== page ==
Mercury News Business Editor
IMAGINE a college art history course in which students call up photos of paintings, statues or buildings along with historical information about them on their CD-ROM or via a computer network in their dorm.
Or training as a music major using a CD-ROM that allows you to listen to Mahalia Jackson, see the music notation on your computer screen -- and, if you don't quite catch it, lets you click the mouse and play it again.
These and other educational applications of technology are being developed and used at San Jose State University, thanks to a two-year program that gives teachers time to develop innovative ways to use technology in teaching.
So far, the university has spent about $600,000 to allow 30 faculty members to devote about half their time working on ways to use technology to improve learning. Their projects, which are often spectacular and involve a broad range of subjects in the sciences and humanities, will be on display Friday at a Technology Faire at San Jose State.
San Jose State's primary mission, according to the California Master Plan on Higher Education, is teaching. That's why the university set aside money to fund the Innovation in Teaching and Learning Fellowships.
One goal is to develop courses that can measurably improve learning, says John Baird, director of the Institute for Teaching and Learning. Another is to enable San Jose State to use its resources more effectively. And the university hopes these pioneering efforts will interest other teachers in using technology.
One pleasant surprise to an outsider is that veteran teachers have eagerly embraced change.
For example, music Professor Brent Heisinger has been at the school for 32 years and knew little about computers a year ago. But he took lessons and created a HyperCard CD-ROM program that allows students to develop aural skills listening to music.
The CD-ROM allows students to apply what they've learned in class to music they hear elsewhere, Heisinger says.
Kathleen Cohen, a professor of art history recently named the university's most outstanding teacher, is using technology to make her collection of 4,000 art photos from around the world accessible to her students.
Cohen, who has taught at State for nearly 30 years, says the collection will be used in an art history survey course next fall. She hopes to link up electronically with high schools and even other California State University campuses.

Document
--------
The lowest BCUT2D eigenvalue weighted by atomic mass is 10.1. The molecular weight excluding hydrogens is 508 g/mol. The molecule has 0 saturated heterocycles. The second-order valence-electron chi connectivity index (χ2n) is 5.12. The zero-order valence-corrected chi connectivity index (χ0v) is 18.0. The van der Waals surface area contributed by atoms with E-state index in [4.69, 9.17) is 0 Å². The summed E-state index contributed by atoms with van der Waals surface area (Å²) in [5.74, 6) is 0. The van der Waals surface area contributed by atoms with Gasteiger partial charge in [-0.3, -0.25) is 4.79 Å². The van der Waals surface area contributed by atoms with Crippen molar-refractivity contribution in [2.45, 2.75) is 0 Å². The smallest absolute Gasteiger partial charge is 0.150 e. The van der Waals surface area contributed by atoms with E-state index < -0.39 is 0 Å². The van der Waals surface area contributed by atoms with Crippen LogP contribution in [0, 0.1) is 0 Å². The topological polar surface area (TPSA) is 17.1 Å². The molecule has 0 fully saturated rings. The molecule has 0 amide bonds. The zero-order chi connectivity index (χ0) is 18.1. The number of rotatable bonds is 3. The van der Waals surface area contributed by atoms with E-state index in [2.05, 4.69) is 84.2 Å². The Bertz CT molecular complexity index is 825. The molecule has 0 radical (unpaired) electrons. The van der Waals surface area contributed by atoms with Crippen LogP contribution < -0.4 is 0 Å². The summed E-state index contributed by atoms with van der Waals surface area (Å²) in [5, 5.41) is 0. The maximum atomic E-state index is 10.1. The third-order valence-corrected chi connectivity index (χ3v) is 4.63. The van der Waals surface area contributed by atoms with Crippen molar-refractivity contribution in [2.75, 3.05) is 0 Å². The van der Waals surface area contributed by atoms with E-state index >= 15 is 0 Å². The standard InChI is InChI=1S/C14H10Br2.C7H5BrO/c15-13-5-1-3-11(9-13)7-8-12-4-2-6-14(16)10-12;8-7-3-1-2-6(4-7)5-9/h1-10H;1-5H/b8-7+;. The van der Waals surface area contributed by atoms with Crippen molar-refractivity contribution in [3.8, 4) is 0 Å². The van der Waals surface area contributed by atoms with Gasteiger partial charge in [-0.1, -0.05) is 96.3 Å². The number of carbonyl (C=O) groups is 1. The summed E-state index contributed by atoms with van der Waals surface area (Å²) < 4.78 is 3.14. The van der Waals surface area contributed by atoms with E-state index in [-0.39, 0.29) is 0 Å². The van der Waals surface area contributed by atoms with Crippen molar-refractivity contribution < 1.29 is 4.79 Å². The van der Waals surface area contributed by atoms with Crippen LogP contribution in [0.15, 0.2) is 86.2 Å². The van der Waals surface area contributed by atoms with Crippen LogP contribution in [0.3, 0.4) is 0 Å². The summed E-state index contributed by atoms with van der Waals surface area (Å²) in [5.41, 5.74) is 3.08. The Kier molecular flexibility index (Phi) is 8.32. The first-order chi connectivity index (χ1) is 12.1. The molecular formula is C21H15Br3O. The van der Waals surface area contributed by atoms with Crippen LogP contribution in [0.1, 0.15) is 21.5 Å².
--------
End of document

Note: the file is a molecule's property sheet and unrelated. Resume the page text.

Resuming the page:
Alejandro Garcia, associate professor of physics, developed a program that has enabled his department to provide beginning students laboratory experience in a new course without adding lab space or faculty
Students, instead of visiting a lab, use a set of computer simulations of physics experiments, along with a new workbook. They can do their lab work in the computer lab any time they choose and leave it in a drop box once a week. A graduate student works in the lab 12 hours a week to answer student questions.
While most teachers want to use technology to supplement classroom work, Patricia Backer, assistant professor in the Division of Technology, is creating an entire course on technology and civilization on CD-ROM. It includes video clips, text and questions students are expected to answer electronically.
Many technical and legal issues involving the use of technology remain. And the teachers are still experimenting to find out what's effective.
But it's exciting to see technology used so creatively in education.
IF YOU'RE INTERESTED
The Learning Faire is in the Alquist Center for Innovative Learning at San Jose State University from 2 p.m. to 3:30 p.m. Friday. For additional information, please call (408) 924-3458.
Write James J. Mitchell at the Mercury News, 750 Ridder Park Drive, San Jose, Calif. 95190; phone (408) 920-5544; fax (408) 920-5917 or send e-mail to JMitch on Mercury Center or JMitch@aol.com on Internet.
Published 4/27/95 in the San Jose Mercury News.
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